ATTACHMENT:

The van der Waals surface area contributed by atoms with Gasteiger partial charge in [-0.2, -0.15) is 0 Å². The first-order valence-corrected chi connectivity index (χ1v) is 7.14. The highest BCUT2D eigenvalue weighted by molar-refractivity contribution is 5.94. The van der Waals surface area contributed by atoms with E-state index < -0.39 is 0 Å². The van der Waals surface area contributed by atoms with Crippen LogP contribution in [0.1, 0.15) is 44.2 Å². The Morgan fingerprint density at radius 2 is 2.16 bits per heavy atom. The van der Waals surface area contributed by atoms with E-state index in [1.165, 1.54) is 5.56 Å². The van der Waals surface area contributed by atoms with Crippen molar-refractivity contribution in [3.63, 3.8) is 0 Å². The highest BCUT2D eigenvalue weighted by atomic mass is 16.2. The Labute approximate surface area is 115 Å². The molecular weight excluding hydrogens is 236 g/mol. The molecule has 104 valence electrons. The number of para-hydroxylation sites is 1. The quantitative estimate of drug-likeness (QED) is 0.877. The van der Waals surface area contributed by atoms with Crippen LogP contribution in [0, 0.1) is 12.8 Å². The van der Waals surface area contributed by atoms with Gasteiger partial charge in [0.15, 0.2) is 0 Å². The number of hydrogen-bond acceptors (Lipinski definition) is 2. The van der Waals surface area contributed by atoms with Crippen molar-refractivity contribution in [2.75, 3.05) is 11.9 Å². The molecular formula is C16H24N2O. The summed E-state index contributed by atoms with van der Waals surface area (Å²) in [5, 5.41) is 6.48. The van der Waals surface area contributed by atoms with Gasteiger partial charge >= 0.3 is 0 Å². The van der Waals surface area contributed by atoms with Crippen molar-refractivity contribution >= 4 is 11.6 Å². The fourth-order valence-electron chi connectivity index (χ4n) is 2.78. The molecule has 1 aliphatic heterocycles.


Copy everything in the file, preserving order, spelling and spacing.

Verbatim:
The van der Waals surface area contributed by atoms with Gasteiger partial charge in [-0.2, -0.15) is 0 Å². The first-order valence-corrected chi connectivity index (χ1v) is 7.14. The highest BCUT2D eigenvalue weighted by molar-refractivity contribution is 5.94. The van der Waals surface area contributed by atoms with E-state index < -0.39 is 0 Å². The van der Waals surface area contributed by atoms with Crippen LogP contribution in [0.1, 0.15) is 44.2 Å². The Morgan fingerprint density at radius 2 is 2.16 bits per heavy atom. The van der Waals surface area contributed by atoms with E-state index in [1.165, 1.54) is 5.56 Å². The van der Waals surface area contributed by atoms with Crippen molar-refractivity contribution in [3.63, 3.8) is 0 Å². The highest BCUT2D eigenvalue weighted by atomic mass is 16.2. The Labute approximate surface area is 115 Å². The molecular weight excluding hydrogens is 236 g/mol. The molecule has 104 valence electrons. The number of para-hydroxylation sites is 1. The quantitative estimate of drug-likeness (QED) is 0.877. The van der Waals surface area contributed by atoms with Crippen LogP contribution in [0, 0.1) is 12.8 Å². The van der Waals surface area contributed by atoms with Gasteiger partial charge in [0.15, 0.2) is 0 Å². The number of hydrogen-bond acceptors (Lipinski definition) is 2. The van der Waals surface area contributed by atoms with Crippen molar-refractivity contribution in [2.75, 3.05) is 11.9 Å². The molecular formula is C16H24N2O. The summed E-state index contributed by atoms with van der Waals surface area (Å²) in [5, 5.41) is 6.48. The van der Waals surface area contributed by atoms with Gasteiger partial charge >= 0.3 is 0 Å². The van der Waals surface area contributed by atoms with Crippen molar-refractivity contribution >= 4 is 11.6 Å². The fourth-order valence-electron chi connectivity index (χ4n) is 2.78. The molecule has 1 aliphatic heterocycles.